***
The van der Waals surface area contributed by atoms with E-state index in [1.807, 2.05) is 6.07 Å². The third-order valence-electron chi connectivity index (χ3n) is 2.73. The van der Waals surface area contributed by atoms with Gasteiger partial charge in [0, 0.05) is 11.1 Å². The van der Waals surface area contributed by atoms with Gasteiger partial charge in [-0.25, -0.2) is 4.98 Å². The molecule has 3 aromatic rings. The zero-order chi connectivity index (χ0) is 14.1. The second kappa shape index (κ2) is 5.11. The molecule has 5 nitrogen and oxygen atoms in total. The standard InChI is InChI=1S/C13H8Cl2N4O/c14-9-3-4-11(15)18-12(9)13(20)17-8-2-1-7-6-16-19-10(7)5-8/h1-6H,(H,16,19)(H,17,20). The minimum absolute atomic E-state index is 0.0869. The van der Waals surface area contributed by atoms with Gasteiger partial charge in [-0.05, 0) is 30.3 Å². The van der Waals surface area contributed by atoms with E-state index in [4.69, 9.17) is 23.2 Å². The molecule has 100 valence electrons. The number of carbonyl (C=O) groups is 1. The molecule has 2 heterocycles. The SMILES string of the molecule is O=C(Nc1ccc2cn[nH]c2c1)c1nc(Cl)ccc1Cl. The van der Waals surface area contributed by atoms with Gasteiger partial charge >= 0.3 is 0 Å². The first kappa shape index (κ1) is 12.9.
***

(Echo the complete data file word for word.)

The van der Waals surface area contributed by atoms with E-state index in [1.807, 2.05) is 6.07 Å². The third-order valence-electron chi connectivity index (χ3n) is 2.73. The van der Waals surface area contributed by atoms with Gasteiger partial charge in [0, 0.05) is 11.1 Å². The van der Waals surface area contributed by atoms with Gasteiger partial charge in [-0.25, -0.2) is 4.98 Å². The molecule has 3 aromatic rings. The zero-order chi connectivity index (χ0) is 14.1. The second kappa shape index (κ2) is 5.11. The molecule has 5 nitrogen and oxygen atoms in total. The standard InChI is InChI=1S/C13H8Cl2N4O/c14-9-3-4-11(15)18-12(9)13(20)17-8-2-1-7-6-16-19-10(7)5-8/h1-6H,(H,16,19)(H,17,20). The minimum absolute atomic E-state index is 0.0869. The van der Waals surface area contributed by atoms with Gasteiger partial charge in [-0.05, 0) is 30.3 Å². The van der Waals surface area contributed by atoms with E-state index in [4.69, 9.17) is 23.2 Å². The molecule has 100 valence electrons. The number of carbonyl (C=O) groups is 1. The molecule has 2 heterocycles. The SMILES string of the molecule is O=C(Nc1ccc2cn[nH]c2c1)c1nc(Cl)ccc1Cl. The van der Waals surface area contributed by atoms with Gasteiger partial charge >= 0.3 is 0 Å². The first kappa shape index (κ1) is 12.9.